Ebony opened her online shop in May, 2008. "I named my business LoveBug Studios for several reasons. I've been driving a little red Beetle for the longest time, and my last name is 'Love.' My friends started calling me LoveBug and any time they'd see me driving around town, they'd tell me about their LoveBug sighting. The 'studio' part came about because I always pictured myself doing other things besides quilts, and I didn't want my business name to be too limiting."

"I think that as I make more and more things," Ebony continues, "I'm starting to develop my own style and sensibility. I have a really upbeat personality; it doesn't take a lot to make me smile or laugh. I love surrounding myself with things that brighten my mood--bright colors, a cool pattern on a piece of fabric, flowers. So even though I try to make some things that are more subdued and traditional, I can't help but make things that are bright and happy and reflect that part of my personality."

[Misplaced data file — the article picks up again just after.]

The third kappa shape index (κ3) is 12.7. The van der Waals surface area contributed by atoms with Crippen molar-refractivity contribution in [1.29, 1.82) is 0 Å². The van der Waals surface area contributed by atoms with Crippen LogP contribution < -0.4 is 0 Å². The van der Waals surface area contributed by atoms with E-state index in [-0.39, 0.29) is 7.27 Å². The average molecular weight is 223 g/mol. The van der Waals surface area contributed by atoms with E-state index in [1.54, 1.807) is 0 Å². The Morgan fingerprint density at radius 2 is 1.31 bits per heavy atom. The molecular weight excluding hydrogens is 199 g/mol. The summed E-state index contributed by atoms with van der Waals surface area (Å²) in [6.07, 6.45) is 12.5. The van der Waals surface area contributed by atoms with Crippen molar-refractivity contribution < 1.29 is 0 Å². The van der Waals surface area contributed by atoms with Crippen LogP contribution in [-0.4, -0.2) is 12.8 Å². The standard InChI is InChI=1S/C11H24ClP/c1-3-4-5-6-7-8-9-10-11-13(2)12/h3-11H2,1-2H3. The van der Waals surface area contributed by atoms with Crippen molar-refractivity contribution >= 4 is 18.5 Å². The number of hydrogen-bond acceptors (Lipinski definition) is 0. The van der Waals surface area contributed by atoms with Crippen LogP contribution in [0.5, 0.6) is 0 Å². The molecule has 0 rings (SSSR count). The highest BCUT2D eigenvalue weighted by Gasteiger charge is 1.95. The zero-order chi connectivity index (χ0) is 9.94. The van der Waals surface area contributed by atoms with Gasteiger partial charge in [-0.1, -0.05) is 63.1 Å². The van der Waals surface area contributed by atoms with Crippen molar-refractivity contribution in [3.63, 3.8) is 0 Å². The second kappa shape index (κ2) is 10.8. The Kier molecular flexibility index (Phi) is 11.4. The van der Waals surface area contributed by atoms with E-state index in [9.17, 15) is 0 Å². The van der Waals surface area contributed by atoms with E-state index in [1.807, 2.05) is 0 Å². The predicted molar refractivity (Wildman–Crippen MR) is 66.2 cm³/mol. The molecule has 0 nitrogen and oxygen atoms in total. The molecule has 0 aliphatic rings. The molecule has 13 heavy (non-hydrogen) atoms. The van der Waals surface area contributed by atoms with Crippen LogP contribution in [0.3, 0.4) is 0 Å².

A lot of work and experimentation goes into developing a successful online shop: taking quality pictures, writing interesting and accurate descriptions, finding the best venues, marketing and more. It is not as easy as it looks. "I recently had an 'aha' moment with my shop," Ebony offers. "It's really starting to have a cohesive look. I started working on a shop makeover to do a better job tying things together. Instead of referring to my shop as being filled with 'quilts and quilt-related items,' I adopted the phrase 'handmade sophistication.' I can really see my art and craft changing and improving and growing over time, and that is really exciting."